Thursday, February 14, 2008

DIY -- Dresses

Are you, your mom, a friend, or anyone else making a dress for the big day? Remember, not just the bride wears a dress. You have bridesmaids, mothers, flower girls. If a gifted sewing friend asks if he or she can help in some way, consider saying yes. (But if you're new to sewing, best not to make a dress yourself. And if you have any hesitation about the skills of the person offering, be kind but firm when you say "No, thank you."

You're not stuck with the cheap plastic buttons and polyester fabrics at the Jo-Ann or Hancock's at the strip mall. I've been shopping from some online retailers for years. (I sew, but my mom made my dress.)

M & J Trimming. They have unique buttons and trims and it's where I bought all 30-odd pearl buttons for the back of my dress. They can lean toward tacky, suggesting Swarvoski crystal for just about every project, but they also have a great selection of just about anything else you could want.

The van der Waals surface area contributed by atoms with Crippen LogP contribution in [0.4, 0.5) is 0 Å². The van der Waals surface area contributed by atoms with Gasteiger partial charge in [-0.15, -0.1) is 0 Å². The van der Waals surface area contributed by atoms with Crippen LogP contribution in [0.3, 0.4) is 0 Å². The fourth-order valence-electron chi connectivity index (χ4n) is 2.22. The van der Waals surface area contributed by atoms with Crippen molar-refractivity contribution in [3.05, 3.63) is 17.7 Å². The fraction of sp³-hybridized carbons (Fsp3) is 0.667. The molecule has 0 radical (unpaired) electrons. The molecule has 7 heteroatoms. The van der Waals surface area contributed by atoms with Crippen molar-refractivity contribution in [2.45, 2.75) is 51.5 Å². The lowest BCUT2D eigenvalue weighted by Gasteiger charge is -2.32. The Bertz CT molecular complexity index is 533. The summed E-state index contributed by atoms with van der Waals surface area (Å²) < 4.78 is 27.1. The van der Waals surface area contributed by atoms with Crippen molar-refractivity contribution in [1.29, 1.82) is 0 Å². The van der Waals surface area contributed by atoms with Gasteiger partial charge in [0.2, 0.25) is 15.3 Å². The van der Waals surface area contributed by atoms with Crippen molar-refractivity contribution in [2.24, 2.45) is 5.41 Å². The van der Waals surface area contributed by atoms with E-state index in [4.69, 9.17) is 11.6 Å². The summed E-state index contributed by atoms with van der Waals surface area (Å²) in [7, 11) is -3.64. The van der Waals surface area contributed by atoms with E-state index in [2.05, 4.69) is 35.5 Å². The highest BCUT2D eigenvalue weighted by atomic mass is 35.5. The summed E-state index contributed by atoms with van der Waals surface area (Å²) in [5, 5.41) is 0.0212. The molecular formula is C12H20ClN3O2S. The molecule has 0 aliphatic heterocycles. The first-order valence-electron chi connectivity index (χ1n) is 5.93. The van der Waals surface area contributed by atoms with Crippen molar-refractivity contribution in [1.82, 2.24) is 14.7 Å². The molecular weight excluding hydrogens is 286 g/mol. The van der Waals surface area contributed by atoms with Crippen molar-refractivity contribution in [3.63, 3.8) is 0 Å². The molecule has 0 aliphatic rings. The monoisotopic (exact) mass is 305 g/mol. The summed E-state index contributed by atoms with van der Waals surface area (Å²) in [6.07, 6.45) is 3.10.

Thai Silks. High quality silks at reasonable prices. It's worth buying one of their swatch sets to see all the colors and feel all the textures before deciding on final fabric choices. I found the gorgeous silk/linen blend for my dress for a price cheaper than the polyester satin at many other fabric stores. Inexpensive, huge selection of mass-market basics. When my mom offered to make five flower girl dresses for a family wedding, she went here to buy the exact shade of pink the bride wanted--in silk dupioni. (Do three-year-olds need silk dresses? Well, for that price and for such a gorgeous dress, why not?)

Your dress is being handmade with love, so don't skimp on the details. You're still saving money over a purchased or professionally made dress. Just because you're not shelling out the big bucks doesn't mean you don't deserve a gorgeous dress.

(Flaming Tulle is not affiliated with any of these businesses. I'm just a loyal customer.)

(Photo: My dress, photographed by

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